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Tide of energy legislation lifts US power lobbying expenditures

Q2: U.S. Solar and Wind Power by the Numbers

Essential Energy Insights - September 17, 2020

Essential Energy Insights September 2020

Rate case activity slips, COVID-19 proceedings remain at the forefront in August


Tide of energy legislation lifts US power lobbying expenditures

U.S.power companies and industry trade groups spent more on federal-level lobbyingin the first quarter of 2016 than a year earlier as lawmakers worked to passmajor energy legislation and smaller reforms moved through Congress.

Upcomingelections have shortened the congressional calendar for 2016, but lawmakershave been busy advancing legislation for the electric power sector. The U.S.Senate on April 20 passed its first major energy in almost nine years, the EnergyPolicy Modernization Act of 2016, or S. 2012. The wide-ranging bill includesprovisions to enhance energy efficiency, protect electric reliability,modernize the grid, and streamline the approval process for LNG exports, aswell as to promote the development of hydropower, geothermal and otherlow-emitting energy sources.

TheU.S. House of Representatives passed its own energy bill in December 2015,H.R. 8, whichlawmakers plan to reconcile with the Senate's legislation in a conferencecommittee. Both the House and Senate bills include measures granting the U.S.Department of Energy emergency authority to address major threats to theelectric grid, including from cyberattacks, and would protect sensitiveinformation on critical infrastructure from public disclosure. The bills differon natural gas pipeline permitting and other provisions.

TheEdison Electric Institute praised passage of the Senate's energy bill, whichwas among the group's lobbying priorities in the first quarter. EEI reported$2.25 million in federal lobbying expenditures in the first quarter, up 7.1%from the same period in 2015, according to a disclosure statement filedrecently with the secretary of the Senate.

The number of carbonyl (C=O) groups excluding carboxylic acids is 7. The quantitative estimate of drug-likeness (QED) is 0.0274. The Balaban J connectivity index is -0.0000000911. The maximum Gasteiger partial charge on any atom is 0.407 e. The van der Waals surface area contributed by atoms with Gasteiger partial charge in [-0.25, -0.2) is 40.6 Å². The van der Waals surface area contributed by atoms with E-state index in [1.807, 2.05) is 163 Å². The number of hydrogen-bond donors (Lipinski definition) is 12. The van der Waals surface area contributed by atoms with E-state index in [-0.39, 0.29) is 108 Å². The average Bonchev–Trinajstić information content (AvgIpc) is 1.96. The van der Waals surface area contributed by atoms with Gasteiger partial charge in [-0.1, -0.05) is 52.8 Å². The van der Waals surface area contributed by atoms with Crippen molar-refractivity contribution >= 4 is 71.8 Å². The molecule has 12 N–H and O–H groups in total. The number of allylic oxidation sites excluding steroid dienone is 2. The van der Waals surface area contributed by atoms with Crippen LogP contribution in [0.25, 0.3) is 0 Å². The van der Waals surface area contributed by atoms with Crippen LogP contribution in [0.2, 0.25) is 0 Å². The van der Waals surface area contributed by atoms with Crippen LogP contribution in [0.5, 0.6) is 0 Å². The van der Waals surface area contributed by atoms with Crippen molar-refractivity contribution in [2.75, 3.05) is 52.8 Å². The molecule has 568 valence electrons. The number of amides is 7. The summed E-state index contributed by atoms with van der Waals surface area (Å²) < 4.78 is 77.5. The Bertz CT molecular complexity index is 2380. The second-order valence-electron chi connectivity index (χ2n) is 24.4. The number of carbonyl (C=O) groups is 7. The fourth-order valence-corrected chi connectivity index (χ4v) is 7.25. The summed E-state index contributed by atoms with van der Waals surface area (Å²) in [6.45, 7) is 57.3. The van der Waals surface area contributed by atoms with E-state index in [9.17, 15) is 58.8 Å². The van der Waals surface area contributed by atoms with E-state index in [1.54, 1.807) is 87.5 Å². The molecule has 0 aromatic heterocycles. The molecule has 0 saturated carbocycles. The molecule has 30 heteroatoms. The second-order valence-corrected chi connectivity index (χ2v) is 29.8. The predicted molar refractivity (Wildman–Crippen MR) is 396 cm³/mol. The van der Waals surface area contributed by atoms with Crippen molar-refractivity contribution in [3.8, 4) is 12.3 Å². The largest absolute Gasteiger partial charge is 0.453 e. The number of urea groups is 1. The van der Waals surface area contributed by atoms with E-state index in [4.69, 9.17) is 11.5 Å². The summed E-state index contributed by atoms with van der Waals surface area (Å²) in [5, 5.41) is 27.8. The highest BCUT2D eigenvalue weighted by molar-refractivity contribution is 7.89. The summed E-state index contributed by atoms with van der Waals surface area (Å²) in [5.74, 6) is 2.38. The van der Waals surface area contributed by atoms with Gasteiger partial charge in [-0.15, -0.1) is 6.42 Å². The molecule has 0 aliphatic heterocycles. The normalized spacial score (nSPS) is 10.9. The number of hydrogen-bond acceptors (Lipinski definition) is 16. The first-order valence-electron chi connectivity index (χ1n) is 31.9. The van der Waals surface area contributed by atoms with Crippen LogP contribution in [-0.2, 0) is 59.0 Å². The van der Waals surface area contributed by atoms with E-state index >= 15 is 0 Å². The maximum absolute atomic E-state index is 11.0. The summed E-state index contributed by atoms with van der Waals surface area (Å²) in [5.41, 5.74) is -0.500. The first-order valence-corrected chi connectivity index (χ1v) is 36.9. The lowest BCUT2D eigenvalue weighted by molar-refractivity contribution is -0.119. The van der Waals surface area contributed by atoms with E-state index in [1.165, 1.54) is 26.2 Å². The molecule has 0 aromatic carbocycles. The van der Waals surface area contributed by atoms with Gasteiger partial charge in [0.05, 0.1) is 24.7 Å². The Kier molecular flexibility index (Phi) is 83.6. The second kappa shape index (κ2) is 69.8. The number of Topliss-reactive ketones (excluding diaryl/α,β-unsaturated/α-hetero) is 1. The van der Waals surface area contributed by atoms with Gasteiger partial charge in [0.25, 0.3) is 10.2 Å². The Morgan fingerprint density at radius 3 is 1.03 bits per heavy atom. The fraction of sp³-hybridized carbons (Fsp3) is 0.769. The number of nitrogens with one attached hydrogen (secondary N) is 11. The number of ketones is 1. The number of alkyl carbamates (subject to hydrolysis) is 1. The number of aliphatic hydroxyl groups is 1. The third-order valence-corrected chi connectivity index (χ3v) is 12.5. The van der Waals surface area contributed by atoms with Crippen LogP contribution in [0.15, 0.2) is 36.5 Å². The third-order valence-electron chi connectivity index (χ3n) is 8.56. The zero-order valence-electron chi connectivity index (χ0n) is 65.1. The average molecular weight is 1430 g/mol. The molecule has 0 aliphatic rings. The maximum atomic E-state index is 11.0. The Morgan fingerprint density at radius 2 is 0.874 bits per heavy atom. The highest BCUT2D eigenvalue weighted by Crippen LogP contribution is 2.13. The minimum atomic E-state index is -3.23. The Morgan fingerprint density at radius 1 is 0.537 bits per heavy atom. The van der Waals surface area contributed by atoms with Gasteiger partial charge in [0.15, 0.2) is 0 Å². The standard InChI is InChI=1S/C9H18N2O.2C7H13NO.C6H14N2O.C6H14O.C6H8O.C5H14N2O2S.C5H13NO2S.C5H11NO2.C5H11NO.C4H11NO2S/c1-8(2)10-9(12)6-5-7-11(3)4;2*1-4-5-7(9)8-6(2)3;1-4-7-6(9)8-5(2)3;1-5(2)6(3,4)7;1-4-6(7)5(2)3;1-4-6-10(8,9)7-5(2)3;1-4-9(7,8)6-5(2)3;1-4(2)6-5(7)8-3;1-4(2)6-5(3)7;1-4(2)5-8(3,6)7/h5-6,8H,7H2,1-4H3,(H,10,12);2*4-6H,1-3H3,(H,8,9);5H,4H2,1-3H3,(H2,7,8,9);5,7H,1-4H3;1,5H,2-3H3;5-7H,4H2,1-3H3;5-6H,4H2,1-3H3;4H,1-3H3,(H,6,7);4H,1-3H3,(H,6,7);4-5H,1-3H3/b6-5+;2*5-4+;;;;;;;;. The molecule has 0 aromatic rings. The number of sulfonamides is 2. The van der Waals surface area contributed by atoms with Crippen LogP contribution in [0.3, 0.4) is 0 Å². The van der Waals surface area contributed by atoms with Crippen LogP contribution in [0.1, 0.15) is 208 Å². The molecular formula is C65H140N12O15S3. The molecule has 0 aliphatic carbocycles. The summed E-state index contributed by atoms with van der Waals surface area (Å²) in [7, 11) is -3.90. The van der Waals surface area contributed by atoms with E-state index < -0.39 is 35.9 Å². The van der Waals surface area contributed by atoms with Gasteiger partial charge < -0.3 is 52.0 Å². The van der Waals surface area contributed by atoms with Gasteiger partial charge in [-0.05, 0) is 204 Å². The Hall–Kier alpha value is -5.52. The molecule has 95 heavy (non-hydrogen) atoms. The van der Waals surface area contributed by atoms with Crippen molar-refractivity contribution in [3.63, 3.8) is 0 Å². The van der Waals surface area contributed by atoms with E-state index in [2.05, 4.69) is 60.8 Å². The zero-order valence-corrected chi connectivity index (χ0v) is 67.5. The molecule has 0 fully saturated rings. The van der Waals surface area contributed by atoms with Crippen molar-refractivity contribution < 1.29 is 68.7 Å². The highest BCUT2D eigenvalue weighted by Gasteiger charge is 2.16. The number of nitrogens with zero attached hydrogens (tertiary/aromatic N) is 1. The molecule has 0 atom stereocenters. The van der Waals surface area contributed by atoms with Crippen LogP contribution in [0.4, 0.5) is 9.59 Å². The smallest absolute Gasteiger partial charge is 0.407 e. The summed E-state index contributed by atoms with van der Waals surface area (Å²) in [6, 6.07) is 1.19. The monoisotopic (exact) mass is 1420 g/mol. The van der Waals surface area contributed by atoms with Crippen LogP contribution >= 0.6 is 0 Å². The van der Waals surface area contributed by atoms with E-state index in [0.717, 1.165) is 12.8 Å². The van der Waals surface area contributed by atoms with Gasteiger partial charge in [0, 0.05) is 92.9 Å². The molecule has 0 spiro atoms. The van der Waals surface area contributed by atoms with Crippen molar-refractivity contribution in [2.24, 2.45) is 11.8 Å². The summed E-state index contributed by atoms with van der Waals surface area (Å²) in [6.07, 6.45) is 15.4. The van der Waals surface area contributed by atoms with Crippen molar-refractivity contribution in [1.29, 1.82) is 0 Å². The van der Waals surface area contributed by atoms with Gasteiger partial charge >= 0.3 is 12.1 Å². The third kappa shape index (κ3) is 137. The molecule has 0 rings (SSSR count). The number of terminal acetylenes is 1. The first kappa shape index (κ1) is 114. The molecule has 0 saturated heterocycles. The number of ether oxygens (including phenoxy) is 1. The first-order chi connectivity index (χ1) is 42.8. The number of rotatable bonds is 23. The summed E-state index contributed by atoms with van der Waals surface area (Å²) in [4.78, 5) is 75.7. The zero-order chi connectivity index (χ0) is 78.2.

S.2012 "will improve the federal permitting process for critical energyinfrastructure, including natural gas pipelines, electric transmissionfacilities, and hydro power projects," EEI President Tom Kuhn said. "Itwill also repeal a ban on fossil fuel generated energy at federal buildingscreated by Section 433 of the 2007 energy bill."

Thegroup's other lobbying issues in the quarter included two House bills relatedto electric power rates and merger reviews.

TheHouse on March 14 passedH.R. 2984, or the "Fair Ratepayer Accountability, Transparency, andEfficiency Standards Act," which would allow stakeholders to challengerate changes that take effect without an official FERC order. On the same day,the House passed H.R. 4427, which would amend Section 203 of the Federal PowerAct to limit FERC asset merger and consolidation reviews to transactions thatare valued at $10 million or more.

Alsoin the first quarter, EEI focused on bills to give states greater control overregulation of coal ash from power plants, as well as cybersecurity legislation,measures to better protect the electric grid from electromagnetic pulse attacksor geomagnetic disturbances, and a bill to postpone deadlines for the U.S. EPA's 2015 ground-levelozone standards.

MajorU.S. electric utilities also spent more on federal lobbying in the firstquarter than the prior-year period. SouthernCo. spent $3.42 million, up more than 14% from the same time in2015 and the most of the 15 biggest U.S. power companies by marketcapitalization tracked by SNL Energy, an offering of S&P Global MarketIntelligence. The company met with lawmakers and their staff on legislation torequire the EPA and U.S. Army Corps of Engineers to withdraw the Clean WaterRule, which redefined waters subject to federal regulation. Republicanlawmakers have repeatedly attempted to overturnthe rule, which a federal appeals court stayed in October 2015 pending theoutcome of litigation.

Southernalso lobbied on energy and water budget appropriations for fiscal year 2016,nuclear waste storage and nuclear innovation legislation, and a House bill toresolve "conflicts" between environmental regulations and gridreliability.

came in secondplace for first-quarter lobbying expenditures at $2.51 million, up 24% yearover year. Duke's lobbying efforts centered on many of the same bills that EEIfocused on in the first quarter, including the House and Senate energy bills,legislation to extend ozone standards implementation, and H.R. 2984 and H.R.4427. The company also lobbied Congress on disapproval resolutions to block EPA'sgreenhouse gas standards for existing and new power plants and bills to enhanceinformation-sharing on cybersecurity threats and enable civilian research anddevelopment of advanced nuclear energy technologies, respectively.